Based on the experience from our four first conferences, we have identified an evolution towards stressing FSCONS as an ongoing process, with a potential for expansion into local FSCONSs organized internationally. Also the subject of gradually introducing a new name for FSCONS has come up. These aspects are introduced in the following sections which try to map out the current thinking about FSCONS.


In no particular order, these are the principles which form the foundations of our activities:

Speakers are also participants

FSCONS should generate new ideas and the interaction between peers is important. There is no hierarchy, placing a speaker at the top, nor is there a hierarchy placing the participants at the bottom. Everyone contributes to FSCONS according to their ability, and everyone is seen as a participant, even if some of the participants also happen to give presentations on important topics.

We defuse perceived tensions

We should defuse the relations between different stakeholders (individuals vs corporations etc) and encourage a constructive dialogue, without at the same time hindering or restricting the critical thoughts that are necessary for progress.

We generate new thinking

FSCONS aims to bring people together from different fields, interests and cultures, with the aim of being an enabling starting point for dialogue and new co-operations. The content should be challenge the participants' views, and encourage new thinking. We must dare to approach and talk about new subjects. We see ourselves as a continuum of processes, dialogs and projects, rather than a one-off event once a year.

We respect each other, and we are non-discriminatory and accessible

We respect and recognize humans' equal value and respect fundamental rights and freedoms. We are non-discriminatory. Participants and staff are equally welcome regardless of gender, age, sexual orientation, ethnic background, disabilities, physical appearance, religion etc. We do not tolerate harassment of participants in any form (including but not limited to sexual harassment).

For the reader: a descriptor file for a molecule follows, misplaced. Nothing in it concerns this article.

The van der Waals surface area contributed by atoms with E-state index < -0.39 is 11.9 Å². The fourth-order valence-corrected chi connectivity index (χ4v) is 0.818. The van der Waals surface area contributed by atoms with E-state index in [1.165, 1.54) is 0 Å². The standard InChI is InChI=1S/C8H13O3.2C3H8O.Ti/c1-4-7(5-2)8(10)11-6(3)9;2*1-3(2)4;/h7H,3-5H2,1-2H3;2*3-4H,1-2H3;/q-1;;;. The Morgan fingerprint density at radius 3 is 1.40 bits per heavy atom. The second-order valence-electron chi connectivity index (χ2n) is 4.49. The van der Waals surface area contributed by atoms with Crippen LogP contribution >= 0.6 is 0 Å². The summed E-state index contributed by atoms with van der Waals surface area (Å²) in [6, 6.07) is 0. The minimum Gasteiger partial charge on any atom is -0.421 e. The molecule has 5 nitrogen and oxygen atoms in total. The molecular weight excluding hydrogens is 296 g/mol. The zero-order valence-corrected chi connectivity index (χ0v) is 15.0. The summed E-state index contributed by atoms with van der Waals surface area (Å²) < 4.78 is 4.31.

We strive to lower the barriers for participation and actively work to make sure that our activities are accessible to everyone, regardless of visual, auditory, physical, speech, cognitive, and neurological (or other) disabilities.

We are open to participation

We strive to be open and transparent in how we work, and what we do.


All work carried out by, at and with FSCONS should take sustainability of society and the environment into consideration.


This section contain a list of the goals for the conference on an overall level, a list of approaches for how to meet those goals and an indication of the ways in which we could continuously measure and evaluate our approaches in terms of meeting the stated goals.

List of goals

These should ideally be measurable and identifiable. See later sections for indications for how to measure the goals, and the next section for the specific approaches on how to reach these goals.

Approaches to accomplishing the goals

Metrics for the goals